Every place is inseperable from it’s history. Read our short note on the history of our mansion house in Bychowo.

The first mentions concerning the property had already appeared in 1377 when its owner was Reczke. The title of a knightly possession was probably granted the mansion in the XIII or XIV century. In Schulz Bychov’s opinion the stream flowing through the area gave the name to the property and later also the noble family.

With regard to a lack of other records it is impossible to ascertain if the property was simultaneously the abode of the owner which would be related to the existence of the mansion and farm. It is known that in the XV century Bychowo, as a fiefdom and its inhabitants, were governed under Polish law – peasants under German law.

In the XVI century the owners of the property became the family of Pomorski origin von Buchow, whose coat of arms was Zadora. During this period the permanent abode of the owners most likely came into being and the property was extended. The first mansion probably came into being in the XVI or XVII century.

During the course of the later centuries, owners of the property very often changed what did not certainly favour the proper extension of the possession. In the XVIII century the property, which was a noble abode and had 2 granges and 2 mills, belonged to the family von Lubtov for a length of time.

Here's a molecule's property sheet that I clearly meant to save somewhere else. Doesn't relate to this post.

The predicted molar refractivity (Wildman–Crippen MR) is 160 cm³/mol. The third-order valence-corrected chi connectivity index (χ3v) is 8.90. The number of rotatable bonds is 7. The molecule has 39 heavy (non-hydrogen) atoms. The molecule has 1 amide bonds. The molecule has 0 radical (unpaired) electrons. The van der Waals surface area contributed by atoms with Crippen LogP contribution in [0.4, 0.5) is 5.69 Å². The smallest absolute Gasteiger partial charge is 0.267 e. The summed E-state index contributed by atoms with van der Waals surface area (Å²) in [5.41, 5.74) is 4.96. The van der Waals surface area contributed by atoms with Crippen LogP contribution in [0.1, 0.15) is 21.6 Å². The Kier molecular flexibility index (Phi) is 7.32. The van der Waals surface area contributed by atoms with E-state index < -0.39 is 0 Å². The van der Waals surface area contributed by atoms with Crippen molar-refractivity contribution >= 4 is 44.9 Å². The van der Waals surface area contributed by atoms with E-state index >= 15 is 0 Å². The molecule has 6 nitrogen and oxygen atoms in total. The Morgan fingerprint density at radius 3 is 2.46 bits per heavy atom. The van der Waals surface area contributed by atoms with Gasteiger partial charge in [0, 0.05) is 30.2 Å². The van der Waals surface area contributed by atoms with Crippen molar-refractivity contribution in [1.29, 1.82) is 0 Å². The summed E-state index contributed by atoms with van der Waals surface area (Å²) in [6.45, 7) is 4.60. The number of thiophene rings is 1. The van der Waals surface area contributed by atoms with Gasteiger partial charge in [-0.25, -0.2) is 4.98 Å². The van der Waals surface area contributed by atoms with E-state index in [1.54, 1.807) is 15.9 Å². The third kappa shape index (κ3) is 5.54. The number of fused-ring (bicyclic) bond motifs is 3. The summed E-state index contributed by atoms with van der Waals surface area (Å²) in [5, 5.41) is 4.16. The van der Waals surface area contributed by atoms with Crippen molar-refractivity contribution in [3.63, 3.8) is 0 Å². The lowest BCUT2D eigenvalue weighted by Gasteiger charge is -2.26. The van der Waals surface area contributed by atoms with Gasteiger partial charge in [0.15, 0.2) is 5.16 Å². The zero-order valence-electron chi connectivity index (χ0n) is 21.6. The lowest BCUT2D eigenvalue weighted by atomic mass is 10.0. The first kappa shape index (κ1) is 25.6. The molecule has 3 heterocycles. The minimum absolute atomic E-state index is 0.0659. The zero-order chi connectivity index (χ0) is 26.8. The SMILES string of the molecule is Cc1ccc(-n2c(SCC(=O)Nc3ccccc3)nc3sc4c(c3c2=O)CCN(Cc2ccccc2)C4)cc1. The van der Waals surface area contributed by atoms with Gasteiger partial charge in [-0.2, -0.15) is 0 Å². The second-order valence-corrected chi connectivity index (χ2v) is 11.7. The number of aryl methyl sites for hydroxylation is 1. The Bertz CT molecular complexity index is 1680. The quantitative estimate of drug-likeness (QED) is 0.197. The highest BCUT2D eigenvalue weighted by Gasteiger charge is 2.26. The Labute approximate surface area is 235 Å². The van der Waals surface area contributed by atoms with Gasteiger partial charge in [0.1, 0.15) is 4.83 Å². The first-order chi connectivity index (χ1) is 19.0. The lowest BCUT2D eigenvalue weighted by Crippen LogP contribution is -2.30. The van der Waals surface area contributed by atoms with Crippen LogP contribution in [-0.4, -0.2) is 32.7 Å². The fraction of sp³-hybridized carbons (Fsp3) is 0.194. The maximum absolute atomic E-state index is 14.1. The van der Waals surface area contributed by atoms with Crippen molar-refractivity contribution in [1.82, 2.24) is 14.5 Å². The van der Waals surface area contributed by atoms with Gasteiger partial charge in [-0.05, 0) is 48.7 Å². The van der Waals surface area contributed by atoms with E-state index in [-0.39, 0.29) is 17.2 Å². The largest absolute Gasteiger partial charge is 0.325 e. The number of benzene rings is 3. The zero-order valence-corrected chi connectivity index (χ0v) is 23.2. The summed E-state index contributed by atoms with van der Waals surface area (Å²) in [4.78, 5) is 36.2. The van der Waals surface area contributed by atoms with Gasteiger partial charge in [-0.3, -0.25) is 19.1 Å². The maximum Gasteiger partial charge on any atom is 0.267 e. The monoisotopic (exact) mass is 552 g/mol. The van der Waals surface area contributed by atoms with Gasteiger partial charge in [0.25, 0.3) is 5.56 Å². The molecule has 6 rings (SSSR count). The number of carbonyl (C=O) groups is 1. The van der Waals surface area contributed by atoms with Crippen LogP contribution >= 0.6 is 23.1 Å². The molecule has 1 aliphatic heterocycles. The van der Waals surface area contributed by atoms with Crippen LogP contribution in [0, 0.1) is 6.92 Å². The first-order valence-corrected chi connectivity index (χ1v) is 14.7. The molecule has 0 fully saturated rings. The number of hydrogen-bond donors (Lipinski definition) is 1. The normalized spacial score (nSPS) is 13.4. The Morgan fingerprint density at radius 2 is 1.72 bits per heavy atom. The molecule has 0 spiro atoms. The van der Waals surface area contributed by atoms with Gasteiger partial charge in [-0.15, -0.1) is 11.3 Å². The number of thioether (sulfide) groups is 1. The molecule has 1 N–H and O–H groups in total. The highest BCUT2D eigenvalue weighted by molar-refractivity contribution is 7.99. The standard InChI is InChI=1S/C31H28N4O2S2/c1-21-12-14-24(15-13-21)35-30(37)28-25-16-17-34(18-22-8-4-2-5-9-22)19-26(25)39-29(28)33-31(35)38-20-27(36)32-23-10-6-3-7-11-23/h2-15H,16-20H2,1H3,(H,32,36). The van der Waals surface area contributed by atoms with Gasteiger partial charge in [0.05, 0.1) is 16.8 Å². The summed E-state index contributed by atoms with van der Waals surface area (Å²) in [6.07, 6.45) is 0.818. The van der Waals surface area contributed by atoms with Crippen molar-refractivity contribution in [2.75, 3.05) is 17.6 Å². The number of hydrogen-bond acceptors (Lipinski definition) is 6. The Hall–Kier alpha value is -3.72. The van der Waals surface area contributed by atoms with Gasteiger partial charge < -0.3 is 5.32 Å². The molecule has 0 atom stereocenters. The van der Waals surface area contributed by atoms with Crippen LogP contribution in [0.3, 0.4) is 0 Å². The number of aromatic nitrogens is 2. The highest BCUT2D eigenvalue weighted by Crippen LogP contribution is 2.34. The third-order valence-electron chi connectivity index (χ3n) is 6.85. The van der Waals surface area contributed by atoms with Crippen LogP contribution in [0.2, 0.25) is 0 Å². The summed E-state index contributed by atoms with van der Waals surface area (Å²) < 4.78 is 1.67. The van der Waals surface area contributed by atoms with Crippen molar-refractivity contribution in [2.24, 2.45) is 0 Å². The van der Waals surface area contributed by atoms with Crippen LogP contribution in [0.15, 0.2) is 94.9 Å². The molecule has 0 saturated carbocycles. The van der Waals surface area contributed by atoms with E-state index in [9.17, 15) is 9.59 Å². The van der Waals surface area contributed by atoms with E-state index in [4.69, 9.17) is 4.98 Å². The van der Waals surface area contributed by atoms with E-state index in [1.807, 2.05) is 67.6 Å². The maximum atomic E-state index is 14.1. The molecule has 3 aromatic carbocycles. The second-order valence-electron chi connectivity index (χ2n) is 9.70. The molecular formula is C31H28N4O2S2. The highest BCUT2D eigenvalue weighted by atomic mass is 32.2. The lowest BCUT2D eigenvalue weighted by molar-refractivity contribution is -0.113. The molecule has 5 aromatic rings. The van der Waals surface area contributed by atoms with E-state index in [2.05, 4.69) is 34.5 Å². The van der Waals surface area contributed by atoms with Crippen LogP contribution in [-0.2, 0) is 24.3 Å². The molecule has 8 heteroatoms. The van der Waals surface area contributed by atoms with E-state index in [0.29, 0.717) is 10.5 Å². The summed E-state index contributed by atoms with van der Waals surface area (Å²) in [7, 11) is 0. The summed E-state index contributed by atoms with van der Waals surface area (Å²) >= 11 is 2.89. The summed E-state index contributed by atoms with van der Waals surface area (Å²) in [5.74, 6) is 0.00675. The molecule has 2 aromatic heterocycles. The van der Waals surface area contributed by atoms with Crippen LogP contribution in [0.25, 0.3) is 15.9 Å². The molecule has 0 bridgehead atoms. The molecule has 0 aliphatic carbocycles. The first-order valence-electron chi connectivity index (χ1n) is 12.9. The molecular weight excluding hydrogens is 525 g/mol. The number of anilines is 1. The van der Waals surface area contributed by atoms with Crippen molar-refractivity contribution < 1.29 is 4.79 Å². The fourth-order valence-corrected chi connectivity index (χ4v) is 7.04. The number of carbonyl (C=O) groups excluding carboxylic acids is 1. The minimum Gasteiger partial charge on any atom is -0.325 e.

A lack of information enables us to make a thorough study of the rise and development of the manorial-park part of the property. The present mansion came into being in the second half of the XIX century. Its rudimentarily remained buildings came into being much earlier in the first half of the XIX century.
During the Second World War the mansion, farm and park establishments were partly damaged. However, their complete devastation came during the 50s and 60s of the twentieth century.

In 1989 the present owner Wladyslaw Brzozowski bought the devastated mansion from Gniewino’s local administrative commune council.
The building was pulled down to its foundations and on basis of architectural expert appraisement and photographic records it was reconstructed in July in 1999. Only the portico with a monumental balustrade survived in its original version.